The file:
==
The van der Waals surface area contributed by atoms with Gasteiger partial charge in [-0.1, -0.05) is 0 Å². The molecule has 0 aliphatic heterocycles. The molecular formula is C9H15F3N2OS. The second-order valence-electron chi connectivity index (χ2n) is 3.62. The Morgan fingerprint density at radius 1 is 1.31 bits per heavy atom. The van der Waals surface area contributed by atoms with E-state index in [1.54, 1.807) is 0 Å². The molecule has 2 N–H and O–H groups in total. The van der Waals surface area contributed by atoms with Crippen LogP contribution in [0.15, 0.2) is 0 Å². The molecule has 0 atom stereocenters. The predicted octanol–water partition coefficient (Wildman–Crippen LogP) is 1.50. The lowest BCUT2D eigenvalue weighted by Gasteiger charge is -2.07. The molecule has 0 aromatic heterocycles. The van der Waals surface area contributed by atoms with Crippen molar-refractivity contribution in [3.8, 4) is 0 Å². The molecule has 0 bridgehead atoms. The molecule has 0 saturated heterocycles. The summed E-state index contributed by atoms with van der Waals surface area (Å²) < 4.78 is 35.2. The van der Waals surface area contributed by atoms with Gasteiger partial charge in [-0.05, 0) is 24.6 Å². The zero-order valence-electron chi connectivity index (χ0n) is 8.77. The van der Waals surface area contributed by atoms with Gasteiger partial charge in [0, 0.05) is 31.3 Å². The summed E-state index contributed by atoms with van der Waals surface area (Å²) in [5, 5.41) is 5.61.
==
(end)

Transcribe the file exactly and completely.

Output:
The van der Waals surface area contributed by atoms with Gasteiger partial charge in [-0.1, -0.05) is 0 Å². The molecule has 0 aliphatic heterocycles. The molecular formula is C9H15F3N2OS. The second-order valence-electron chi connectivity index (χ2n) is 3.62. The Morgan fingerprint density at radius 1 is 1.31 bits per heavy atom. The van der Waals surface area contributed by atoms with E-state index in [1.54, 1.807) is 0 Å². The molecule has 2 N–H and O–H groups in total. The van der Waals surface area contributed by atoms with Crippen LogP contribution in [0.15, 0.2) is 0 Å². The molecule has 0 atom stereocenters. The predicted octanol–water partition coefficient (Wildman–Crippen LogP) is 1.50. The lowest BCUT2D eigenvalue weighted by Gasteiger charge is -2.07. The molecule has 0 aromatic heterocycles. The van der Waals surface area contributed by atoms with Crippen molar-refractivity contribution in [3.8, 4) is 0 Å². The molecule has 0 bridgehead atoms. The molecule has 0 saturated heterocycles. The summed E-state index contributed by atoms with van der Waals surface area (Å²) < 4.78 is 35.2. The van der Waals surface area contributed by atoms with Gasteiger partial charge in [-0.05, 0) is 24.6 Å². The zero-order valence-electron chi connectivity index (χ0n) is 8.77. The van der Waals surface area contributed by atoms with Gasteiger partial charge in [0, 0.05) is 31.3 Å². The summed E-state index contributed by atoms with van der Waals surface area (Å²) in [5, 5.41) is 5.61.